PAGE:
I first came to Sweden on a whim.
The dive season in Thailand was ending. I still wasn’t ready to return to New Zealand. And Kristian asked me to go.
So with a backpack of summer clothes, I headed north to a 30 degree celsius drop in temperature!
Kristian’s family and friends were so accommodating, providing me with warm clothes and shoes and involving me in all their traditional celebrations and activities. My newcomers guide to Sweden is set in the heart of Dalsland where we camped out on lakes, photographed wild elk, birds and fish and picked fresh cloudberries – a Swedish delicacy.
Where the wild things are takes a closer look at the wild ‘things’ that roam through the forests, swim in the lakes or fly overhead. Canoes, canal boats and yachts are popular forms of summer transport. An annual canoe marathon draws competitors from all over the world, while the canal boats transport tourists up and down some of the 31 locks that stretch across the region.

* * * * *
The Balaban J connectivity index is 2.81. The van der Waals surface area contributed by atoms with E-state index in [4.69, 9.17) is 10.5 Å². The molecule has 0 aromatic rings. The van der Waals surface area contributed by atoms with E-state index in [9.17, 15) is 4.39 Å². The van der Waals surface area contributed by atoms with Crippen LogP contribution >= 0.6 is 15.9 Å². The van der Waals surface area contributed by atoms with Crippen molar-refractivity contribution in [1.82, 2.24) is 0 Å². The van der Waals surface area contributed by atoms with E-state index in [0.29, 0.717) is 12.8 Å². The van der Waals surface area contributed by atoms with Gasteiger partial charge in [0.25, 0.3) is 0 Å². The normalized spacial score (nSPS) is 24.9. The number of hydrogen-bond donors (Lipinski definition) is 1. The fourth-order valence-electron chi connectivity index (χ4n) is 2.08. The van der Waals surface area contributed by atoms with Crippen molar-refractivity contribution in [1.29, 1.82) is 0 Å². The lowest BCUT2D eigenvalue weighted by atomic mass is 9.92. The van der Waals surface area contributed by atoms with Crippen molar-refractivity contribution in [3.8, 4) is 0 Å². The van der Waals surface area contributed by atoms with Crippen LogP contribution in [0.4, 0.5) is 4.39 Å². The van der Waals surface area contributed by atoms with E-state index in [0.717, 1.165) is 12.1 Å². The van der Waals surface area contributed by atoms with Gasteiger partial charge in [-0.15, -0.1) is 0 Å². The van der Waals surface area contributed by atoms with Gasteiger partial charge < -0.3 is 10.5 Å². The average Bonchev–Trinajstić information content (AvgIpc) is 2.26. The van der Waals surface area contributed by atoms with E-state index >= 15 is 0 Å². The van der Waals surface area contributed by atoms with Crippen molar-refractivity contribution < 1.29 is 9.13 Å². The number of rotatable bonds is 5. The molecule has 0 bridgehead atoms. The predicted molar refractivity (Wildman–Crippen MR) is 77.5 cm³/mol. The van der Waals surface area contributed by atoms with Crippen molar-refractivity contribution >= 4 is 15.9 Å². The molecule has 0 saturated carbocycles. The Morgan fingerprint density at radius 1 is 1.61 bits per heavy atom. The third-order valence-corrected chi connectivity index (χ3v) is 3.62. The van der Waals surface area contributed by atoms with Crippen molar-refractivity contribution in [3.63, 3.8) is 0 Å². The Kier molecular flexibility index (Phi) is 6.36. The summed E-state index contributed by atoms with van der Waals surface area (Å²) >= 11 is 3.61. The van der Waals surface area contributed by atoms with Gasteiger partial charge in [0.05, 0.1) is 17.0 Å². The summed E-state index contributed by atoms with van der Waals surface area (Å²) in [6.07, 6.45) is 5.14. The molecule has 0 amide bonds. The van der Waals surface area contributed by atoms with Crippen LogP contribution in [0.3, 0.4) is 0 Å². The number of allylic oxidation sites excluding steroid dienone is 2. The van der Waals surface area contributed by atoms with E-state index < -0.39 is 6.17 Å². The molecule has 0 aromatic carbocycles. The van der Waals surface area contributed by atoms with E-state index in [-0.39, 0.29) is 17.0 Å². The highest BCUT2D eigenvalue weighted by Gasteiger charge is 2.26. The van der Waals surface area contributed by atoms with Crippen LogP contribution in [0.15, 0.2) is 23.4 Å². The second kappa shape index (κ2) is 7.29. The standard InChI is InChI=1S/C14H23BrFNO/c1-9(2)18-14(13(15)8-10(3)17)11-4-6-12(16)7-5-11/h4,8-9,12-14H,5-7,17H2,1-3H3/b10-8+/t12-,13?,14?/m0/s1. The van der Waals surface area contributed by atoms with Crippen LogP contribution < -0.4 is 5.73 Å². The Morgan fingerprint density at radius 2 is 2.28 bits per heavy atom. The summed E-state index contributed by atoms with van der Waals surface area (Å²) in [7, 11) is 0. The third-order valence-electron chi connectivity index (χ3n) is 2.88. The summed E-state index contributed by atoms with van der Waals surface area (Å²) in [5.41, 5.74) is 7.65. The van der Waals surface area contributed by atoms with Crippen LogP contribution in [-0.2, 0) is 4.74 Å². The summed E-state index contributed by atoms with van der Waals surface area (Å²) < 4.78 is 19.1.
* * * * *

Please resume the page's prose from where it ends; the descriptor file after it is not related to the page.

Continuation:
If you’re ever in Stockholm with a few days to spare and preferably a car, then I recommend you grab a ferry ticket and head over to Gotland and Fårö. There’s a medieval, stone-walled city, hidden bays, secluded, sandy beaches, ruined cathedrals, artwork, wild animals, and even a few sheep.
And I couldn’t avoid some of the more Swedish Swedish traditions. A near naked sauna with a strange man, fermented fish and crazy dances around a maypole singing about frogs at midsummers were all part of my initiation into the Swedish culture!
None of these activities scared me too much because I answered with a resounding Yes! when Kristian asked me to marry him. We married a couple of months later with a ‘Wedding by Wifi’ to include family and friends from around the world.
Whether you’re interested in trekking, history, fishing, camping, museums, cafes, coffee, wildlife, diving or driving, Sweden has it all.